Of course South Carolina needs to raise its cigarette tax. This clearly is one instance where a higher tax is a good thing - especially if it means lower taxes elsewhere.
South Carolina Gov. Mark Sanford has it right: Raise the state's cigarette tax by 30 cents - generating $107 million, by the governor's estimate - then include a recommendation in the budget that the money be returned in the form of a $205 million income tax cut.
A lower income tax? What's not to like about that?
South Carolina has the nation's lowest cigarette tax at a paltry 7 cents. Since 2001, nearly every U.S. state has raised its tax on smokes. Even North Carolina, the nation's No. 1 tobacco producer, wised up and jacked its tax to 35 cents. State governments know that cigarette taxes are great revenue generators.
Pity the poor smoker, opponents say. They would be unfairly targeted with a higher cigarette tax. "Why do we have to have this tax on the smokers? You're taking it from this small group - this is like profiling," state Rep. Jim Battle, D-Nichols, said earlier this year when a similar measure was defeated.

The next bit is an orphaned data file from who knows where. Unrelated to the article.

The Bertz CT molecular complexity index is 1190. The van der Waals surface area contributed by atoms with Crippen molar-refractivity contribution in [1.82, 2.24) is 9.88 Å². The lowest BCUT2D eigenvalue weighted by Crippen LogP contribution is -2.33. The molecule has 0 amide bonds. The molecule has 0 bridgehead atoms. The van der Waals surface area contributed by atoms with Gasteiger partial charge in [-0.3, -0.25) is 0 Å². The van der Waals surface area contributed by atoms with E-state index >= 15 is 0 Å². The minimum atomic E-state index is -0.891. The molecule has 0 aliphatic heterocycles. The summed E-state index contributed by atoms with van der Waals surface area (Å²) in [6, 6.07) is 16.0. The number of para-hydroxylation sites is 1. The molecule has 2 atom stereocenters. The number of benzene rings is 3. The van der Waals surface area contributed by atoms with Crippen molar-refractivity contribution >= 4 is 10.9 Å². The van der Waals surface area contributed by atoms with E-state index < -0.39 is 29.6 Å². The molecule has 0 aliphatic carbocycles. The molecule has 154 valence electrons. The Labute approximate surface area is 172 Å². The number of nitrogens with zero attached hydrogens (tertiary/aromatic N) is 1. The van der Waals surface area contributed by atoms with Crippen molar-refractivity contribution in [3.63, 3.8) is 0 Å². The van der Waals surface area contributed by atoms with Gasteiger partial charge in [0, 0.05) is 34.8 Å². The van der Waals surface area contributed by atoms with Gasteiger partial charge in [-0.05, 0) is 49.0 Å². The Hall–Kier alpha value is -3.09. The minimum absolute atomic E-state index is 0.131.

"Small group," eh? Since when is one out of four South Carolinians a small group?
You know what this "small group" does? It places an $850 million state tax burden on South Carolinians every year because of health-care costs related to tobacco use. That's about $545 per household. Thanks, smokers.
There's yet another benefit to raising the cigarette tax: Overall smoking drops. Studies show that every 10-percent increase in the cost of cigarettes comes with a 4- to 7-percent drop in consumption. It's already shown to be happening in North Carolina. Think of how much easier you could breathe over here.
South Carolina legislators need to see through all the smoke and realize that a higher cigarette tax is the healthier alternative for its state budget. Let smokers cough up the extra money.